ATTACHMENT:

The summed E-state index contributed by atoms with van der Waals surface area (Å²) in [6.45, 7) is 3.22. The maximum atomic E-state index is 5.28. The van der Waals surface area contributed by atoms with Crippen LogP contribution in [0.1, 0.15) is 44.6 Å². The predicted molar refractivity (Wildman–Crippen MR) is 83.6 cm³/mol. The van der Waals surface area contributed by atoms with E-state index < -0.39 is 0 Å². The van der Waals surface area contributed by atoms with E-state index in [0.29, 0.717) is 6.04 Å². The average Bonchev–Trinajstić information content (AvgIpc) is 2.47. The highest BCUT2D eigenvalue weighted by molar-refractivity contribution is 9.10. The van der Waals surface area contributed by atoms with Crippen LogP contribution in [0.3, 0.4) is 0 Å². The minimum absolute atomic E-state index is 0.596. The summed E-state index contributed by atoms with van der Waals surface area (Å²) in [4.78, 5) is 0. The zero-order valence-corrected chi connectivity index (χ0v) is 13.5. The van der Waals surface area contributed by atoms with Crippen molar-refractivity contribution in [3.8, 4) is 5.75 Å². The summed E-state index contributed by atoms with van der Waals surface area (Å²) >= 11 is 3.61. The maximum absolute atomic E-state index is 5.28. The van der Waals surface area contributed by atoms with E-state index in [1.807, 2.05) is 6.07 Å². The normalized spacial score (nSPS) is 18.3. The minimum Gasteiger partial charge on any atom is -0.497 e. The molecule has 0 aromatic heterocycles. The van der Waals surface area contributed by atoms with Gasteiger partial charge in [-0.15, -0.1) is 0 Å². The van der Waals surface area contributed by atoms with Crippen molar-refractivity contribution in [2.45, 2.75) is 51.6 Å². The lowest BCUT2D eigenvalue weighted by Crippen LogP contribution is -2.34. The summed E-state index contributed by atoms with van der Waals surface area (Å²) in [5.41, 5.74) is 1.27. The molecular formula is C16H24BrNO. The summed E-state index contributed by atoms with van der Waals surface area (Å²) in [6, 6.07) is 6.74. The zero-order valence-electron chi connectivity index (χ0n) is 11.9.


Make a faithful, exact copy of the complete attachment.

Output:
The summed E-state index contributed by atoms with van der Waals surface area (Å²) in [6.45, 7) is 3.22. The maximum atomic E-state index is 5.28. The van der Waals surface area contributed by atoms with Crippen LogP contribution in [0.1, 0.15) is 44.6 Å². The predicted molar refractivity (Wildman–Crippen MR) is 83.6 cm³/mol. The van der Waals surface area contributed by atoms with E-state index < -0.39 is 0 Å². The van der Waals surface area contributed by atoms with E-state index in [0.29, 0.717) is 6.04 Å². The average Bonchev–Trinajstić information content (AvgIpc) is 2.47. The highest BCUT2D eigenvalue weighted by molar-refractivity contribution is 9.10. The van der Waals surface area contributed by atoms with Crippen LogP contribution in [0.3, 0.4) is 0 Å². The minimum absolute atomic E-state index is 0.596. The summed E-state index contributed by atoms with van der Waals surface area (Å²) in [4.78, 5) is 0. The zero-order valence-corrected chi connectivity index (χ0v) is 13.5. The van der Waals surface area contributed by atoms with Crippen molar-refractivity contribution in [3.8, 4) is 5.75 Å². The summed E-state index contributed by atoms with van der Waals surface area (Å²) >= 11 is 3.61. The maximum absolute atomic E-state index is 5.28. The van der Waals surface area contributed by atoms with E-state index in [1.807, 2.05) is 6.07 Å². The normalized spacial score (nSPS) is 18.3. The minimum Gasteiger partial charge on any atom is -0.497 e. The molecule has 0 aromatic heterocycles. The van der Waals surface area contributed by atoms with Gasteiger partial charge in [-0.15, -0.1) is 0 Å². The van der Waals surface area contributed by atoms with Crippen molar-refractivity contribution in [2.45, 2.75) is 51.6 Å². The lowest BCUT2D eigenvalue weighted by Crippen LogP contribution is -2.34. The summed E-state index contributed by atoms with van der Waals surface area (Å²) in [5.41, 5.74) is 1.27. The molecular formula is C16H24BrNO. The summed E-state index contributed by atoms with van der Waals surface area (Å²) in [6, 6.07) is 6.74. The zero-order valence-electron chi connectivity index (χ0n) is 11.9.